To attract and keep jobs and investment, we need quality public health care. On average, the cost of doing business here compared to the US is $2,500 cheaper per employee simply because we have medicare, because our health care system is publicly funded. But this budget, after six years of the Harris government, still offers no plan to improve access to health care and no plan to improve the quality of health care. The Premier tells us that he wants to ask now a number of questions and that he shouldn't be prevented from asking questions and that it might be unreasonable for us to place any kind of restrictions on him when it comes to the kinds of questions that he might want to put to the Ontario public when it comes to our health care.

You know what? He's been on the job for six years. He's had six years to carefully consider the questions and six years to carefully come up with good, progressive answers. He is failing us in health care and now he's looking to the private sector to rescue him. We've got something else in mind on that score and I'll be devoting some time, as will my caucus, and we'll be devoting a tremendous amount of energy in defence of publicly funded, universally accessible health care for all Ontarians.

To attract and keep jobs and investment, we need a modern infrastructure, but this budget invests less in our infrastructure -- in roads, sewers and pipes -- than we have in the last 15 years. The foundation is literally crumbling, yet this budget turns a blind eye to what must be done and instead invests in already competitive corporations and private schools.

To attract and keep jobs and investment we need livable, safe communities. But our cities and towns are struggling. They are struggling under the weight of this government's downloading.

Speaker, you understand this. People turn to their cities and towns and their communities for important services: for roads, for sewers, for libraries, for rec centres, for garbage pickup, for planning that creates neighbourhoods instead of just sprawl. Cities and towns are struggling, but this budget offers nothing to those cities and towns, nothing to create livable, safe, people-friendly communities.

Of course, we all recognize that we need taxes that are competitive, but our working families know, and I would argue that business today in Ontario knows in their heart of hearts, everyone except this government seems to know, that we need more than competitive taxes alone.

What this budget should have done is it should have combined tax cuts targeted at our working families together with investments in public education, improved access to health care and clean air and safe and clean drinking water.


Mr McGuinty: Thank you very much, above there.

Instead, it offers $2.2 billion in corporate tax cuts when our corporate taxes were already competitive; and instead, it transfers half a billion dollars to private schools when our public schools are struggling to fulfill their oh so important responsibilities.

Instead of helping our working families, this budget is failing our working families. Instead of securing our future, it is failing our future. Instead of seizing the opportunity and presenting a bold new vision, it turns a blind eye to our real challenges.

We on this side of the House await the day that we will enjoy the privilege of delivering the budget that Ontario wants and deserves. We await the day we can deliver the budget that Ontario's working families want and deserve, and that will be a balanced budget in more ways than one.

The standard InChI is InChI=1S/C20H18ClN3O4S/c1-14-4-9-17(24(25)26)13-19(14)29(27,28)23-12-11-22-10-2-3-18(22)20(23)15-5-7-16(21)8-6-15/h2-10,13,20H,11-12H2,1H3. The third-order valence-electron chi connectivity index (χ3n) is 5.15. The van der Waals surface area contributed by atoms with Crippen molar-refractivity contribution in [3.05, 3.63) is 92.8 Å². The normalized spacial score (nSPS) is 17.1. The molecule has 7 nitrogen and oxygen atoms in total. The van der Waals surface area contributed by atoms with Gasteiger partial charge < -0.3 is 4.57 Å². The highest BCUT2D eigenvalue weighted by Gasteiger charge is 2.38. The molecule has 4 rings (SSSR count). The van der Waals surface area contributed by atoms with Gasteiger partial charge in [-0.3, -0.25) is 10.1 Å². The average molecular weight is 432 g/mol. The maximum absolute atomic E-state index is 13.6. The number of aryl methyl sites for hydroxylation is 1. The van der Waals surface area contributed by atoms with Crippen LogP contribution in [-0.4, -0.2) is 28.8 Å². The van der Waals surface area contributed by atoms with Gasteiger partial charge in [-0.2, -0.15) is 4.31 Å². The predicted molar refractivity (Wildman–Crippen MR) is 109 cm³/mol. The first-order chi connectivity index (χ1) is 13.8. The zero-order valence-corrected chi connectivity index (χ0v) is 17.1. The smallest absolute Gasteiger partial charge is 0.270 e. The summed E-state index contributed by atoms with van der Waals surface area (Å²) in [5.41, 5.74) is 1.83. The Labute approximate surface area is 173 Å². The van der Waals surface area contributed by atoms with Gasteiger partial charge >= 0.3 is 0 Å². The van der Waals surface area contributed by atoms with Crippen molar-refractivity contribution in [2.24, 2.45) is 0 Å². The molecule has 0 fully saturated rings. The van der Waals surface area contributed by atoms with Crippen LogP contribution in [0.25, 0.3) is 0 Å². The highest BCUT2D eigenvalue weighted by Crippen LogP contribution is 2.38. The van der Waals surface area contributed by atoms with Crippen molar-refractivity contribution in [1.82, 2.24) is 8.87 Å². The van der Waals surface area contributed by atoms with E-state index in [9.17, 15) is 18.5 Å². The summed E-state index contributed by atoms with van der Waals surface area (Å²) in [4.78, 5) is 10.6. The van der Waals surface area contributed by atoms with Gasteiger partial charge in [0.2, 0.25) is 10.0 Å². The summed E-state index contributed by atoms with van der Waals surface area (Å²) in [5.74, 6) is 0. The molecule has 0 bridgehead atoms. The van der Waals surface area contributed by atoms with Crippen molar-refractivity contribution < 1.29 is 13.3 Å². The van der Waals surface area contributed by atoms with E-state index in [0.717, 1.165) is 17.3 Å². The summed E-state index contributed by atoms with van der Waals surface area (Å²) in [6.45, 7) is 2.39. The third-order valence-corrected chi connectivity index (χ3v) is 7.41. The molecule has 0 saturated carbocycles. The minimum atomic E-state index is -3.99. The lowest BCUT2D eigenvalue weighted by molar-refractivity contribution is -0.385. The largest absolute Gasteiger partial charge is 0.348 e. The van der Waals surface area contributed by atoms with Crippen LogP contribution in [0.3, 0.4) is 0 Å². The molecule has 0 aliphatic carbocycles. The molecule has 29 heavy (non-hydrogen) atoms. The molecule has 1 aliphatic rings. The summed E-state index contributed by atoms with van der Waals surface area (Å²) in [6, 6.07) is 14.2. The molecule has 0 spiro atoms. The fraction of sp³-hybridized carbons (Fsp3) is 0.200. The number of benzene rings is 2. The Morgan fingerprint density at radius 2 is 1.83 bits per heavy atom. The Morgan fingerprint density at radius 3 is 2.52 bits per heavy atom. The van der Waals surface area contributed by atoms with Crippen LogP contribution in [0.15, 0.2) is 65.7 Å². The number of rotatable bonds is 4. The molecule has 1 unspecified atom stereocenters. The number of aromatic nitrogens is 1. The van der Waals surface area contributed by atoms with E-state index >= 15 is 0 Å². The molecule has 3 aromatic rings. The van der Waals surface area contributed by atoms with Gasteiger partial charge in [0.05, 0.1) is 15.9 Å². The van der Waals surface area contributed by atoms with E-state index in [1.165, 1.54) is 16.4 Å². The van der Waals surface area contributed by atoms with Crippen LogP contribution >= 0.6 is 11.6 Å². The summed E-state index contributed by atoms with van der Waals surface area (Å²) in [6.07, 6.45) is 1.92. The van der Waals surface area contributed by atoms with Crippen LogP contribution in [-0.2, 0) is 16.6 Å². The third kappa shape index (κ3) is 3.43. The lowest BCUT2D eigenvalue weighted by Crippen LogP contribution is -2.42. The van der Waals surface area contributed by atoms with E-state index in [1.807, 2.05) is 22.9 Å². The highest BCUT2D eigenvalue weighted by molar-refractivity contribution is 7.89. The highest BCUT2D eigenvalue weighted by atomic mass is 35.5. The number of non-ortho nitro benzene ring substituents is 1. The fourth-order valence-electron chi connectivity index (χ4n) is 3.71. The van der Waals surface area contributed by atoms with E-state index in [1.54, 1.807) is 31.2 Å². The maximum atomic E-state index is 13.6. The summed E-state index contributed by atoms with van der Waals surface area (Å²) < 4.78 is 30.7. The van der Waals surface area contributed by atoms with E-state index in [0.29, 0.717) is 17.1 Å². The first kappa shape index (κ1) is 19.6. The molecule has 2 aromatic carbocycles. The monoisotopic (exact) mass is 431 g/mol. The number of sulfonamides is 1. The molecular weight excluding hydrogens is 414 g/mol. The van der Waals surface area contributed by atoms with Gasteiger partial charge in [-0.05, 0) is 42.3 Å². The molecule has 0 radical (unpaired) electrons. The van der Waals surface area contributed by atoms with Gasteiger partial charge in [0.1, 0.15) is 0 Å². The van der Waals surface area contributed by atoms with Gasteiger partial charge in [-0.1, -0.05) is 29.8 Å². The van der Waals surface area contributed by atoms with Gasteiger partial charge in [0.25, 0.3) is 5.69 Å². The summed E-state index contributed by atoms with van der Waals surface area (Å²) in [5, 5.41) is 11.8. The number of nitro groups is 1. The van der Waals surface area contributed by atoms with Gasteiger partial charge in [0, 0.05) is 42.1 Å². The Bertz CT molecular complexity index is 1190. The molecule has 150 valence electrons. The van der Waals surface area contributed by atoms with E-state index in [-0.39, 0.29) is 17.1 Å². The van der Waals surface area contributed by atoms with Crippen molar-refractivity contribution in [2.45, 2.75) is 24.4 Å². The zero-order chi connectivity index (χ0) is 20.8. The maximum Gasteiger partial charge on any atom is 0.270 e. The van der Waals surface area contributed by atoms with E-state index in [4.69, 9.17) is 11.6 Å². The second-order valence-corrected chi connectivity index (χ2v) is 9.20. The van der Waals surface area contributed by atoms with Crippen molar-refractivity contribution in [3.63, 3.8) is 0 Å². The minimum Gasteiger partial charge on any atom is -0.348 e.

Of course, we will ensure that we live within our means. As a father of four myself, I have no interest in saddling our children with our bills in the form of more debt. But our budget will also feature a balanced approach. It will balance targeted tax cuts aimed at working families with the investments that we must make for prosperity that lasts. It will help our families and our economy by facing the challenges that we all share.

Our budget will act to ensure that our children have the very best education. Our budget will ensure that our loved ones can count on the very best health care. Our budget will ensure that we clean up the water that we drink and the air that we breathe. Our budget will act to create safe and livable communities in which people are proud to live and raise their kids. Our budget will attract and keep the jobs and investment that will keep working families working, and that will be a budget that truly serves working families. That will be a budget that secures our future. That will be a budget that we can all be proud of.

With that, I wish to move an amendment to the motion moved by the Minister of Finance on May 9, which I will read as follows:

That "That this House approves in general the budgetary policy of the government," be amended by deleting the words after "That this House" and adding thereto the following:

Recognizing that this budget fails our families and our future by:

Introducing private school vouchers which jeopardize the future of public education of Ontario;

Putting the interests of corporations ahead of the interests of working families;

And by failing to make strategic investments such as a real cap on class sizes in the early grades, or measures to reduce the doctors' shortage, or a clean drinking water plan;

This House has lost confidence in this government.

The Acting Speaker (Mr Ted Arnott): Further debate?

Ms Frances Lankin (Beaches-East York): I move adjournment of the debate.

The Acting Speaker: All in favour? Agreed.

Hon Frank Klees (Minister without Portfolio): I move adjournment of the House.

Mr Dwight Duncan (Windsor-St Clair): On a point of order, Mr Speaker: I believe there's a late show that's been requested. Would this motion prevent that, or do we have to do this first?

The Acting Speaker: Yes. For clarification, it's my understanding that the late show will be put over until Tuesday automatically.

This House stands adjourned until Monday at 1:30 of the clock.

The House adjourned at 1532.